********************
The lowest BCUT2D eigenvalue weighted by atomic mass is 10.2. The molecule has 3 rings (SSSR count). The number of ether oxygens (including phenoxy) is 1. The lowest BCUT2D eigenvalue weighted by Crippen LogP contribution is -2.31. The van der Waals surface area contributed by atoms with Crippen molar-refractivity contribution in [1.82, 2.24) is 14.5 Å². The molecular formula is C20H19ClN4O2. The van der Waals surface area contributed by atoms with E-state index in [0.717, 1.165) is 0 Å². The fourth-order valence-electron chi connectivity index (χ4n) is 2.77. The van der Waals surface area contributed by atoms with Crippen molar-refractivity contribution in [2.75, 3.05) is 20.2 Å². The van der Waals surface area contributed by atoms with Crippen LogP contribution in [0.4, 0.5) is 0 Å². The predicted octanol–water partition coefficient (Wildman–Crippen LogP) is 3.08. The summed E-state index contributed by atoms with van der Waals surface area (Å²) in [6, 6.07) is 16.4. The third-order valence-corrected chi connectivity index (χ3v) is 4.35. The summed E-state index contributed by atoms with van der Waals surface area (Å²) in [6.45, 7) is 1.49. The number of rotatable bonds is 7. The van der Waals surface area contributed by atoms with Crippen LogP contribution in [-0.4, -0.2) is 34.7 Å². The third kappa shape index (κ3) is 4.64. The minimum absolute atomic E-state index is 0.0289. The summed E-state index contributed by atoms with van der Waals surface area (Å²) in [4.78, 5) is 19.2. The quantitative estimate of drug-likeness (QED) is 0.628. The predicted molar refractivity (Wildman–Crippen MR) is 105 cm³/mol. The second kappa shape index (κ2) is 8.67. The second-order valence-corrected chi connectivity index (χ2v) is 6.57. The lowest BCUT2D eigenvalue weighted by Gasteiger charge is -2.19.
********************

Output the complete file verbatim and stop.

The lowest BCUT2D eigenvalue weighted by atomic mass is 10.2. The molecule has 3 rings (SSSR count). The number of ether oxygens (including phenoxy) is 1. The lowest BCUT2D eigenvalue weighted by Crippen LogP contribution is -2.31. The van der Waals surface area contributed by atoms with Crippen molar-refractivity contribution in [1.82, 2.24) is 14.5 Å². The molecular formula is C20H19ClN4O2. The van der Waals surface area contributed by atoms with E-state index in [0.717, 1.165) is 0 Å². The fourth-order valence-electron chi connectivity index (χ4n) is 2.77. The van der Waals surface area contributed by atoms with Crippen molar-refractivity contribution in [2.75, 3.05) is 20.2 Å². The van der Waals surface area contributed by atoms with Crippen LogP contribution in [0.4, 0.5) is 0 Å². The predicted octanol–water partition coefficient (Wildman–Crippen LogP) is 3.08. The summed E-state index contributed by atoms with van der Waals surface area (Å²) in [6, 6.07) is 16.4. The third-order valence-corrected chi connectivity index (χ3v) is 4.35. The summed E-state index contributed by atoms with van der Waals surface area (Å²) in [6.45, 7) is 1.49. The number of rotatable bonds is 7. The van der Waals surface area contributed by atoms with Crippen LogP contribution in [-0.4, -0.2) is 34.7 Å². The third kappa shape index (κ3) is 4.64. The minimum absolute atomic E-state index is 0.0289. The summed E-state index contributed by atoms with van der Waals surface area (Å²) in [4.78, 5) is 19.2. The quantitative estimate of drug-likeness (QED) is 0.628. The predicted molar refractivity (Wildman–Crippen MR) is 105 cm³/mol. The second kappa shape index (κ2) is 8.67. The second-order valence-corrected chi connectivity index (χ2v) is 6.57. The lowest BCUT2D eigenvalue weighted by Gasteiger charge is -2.19.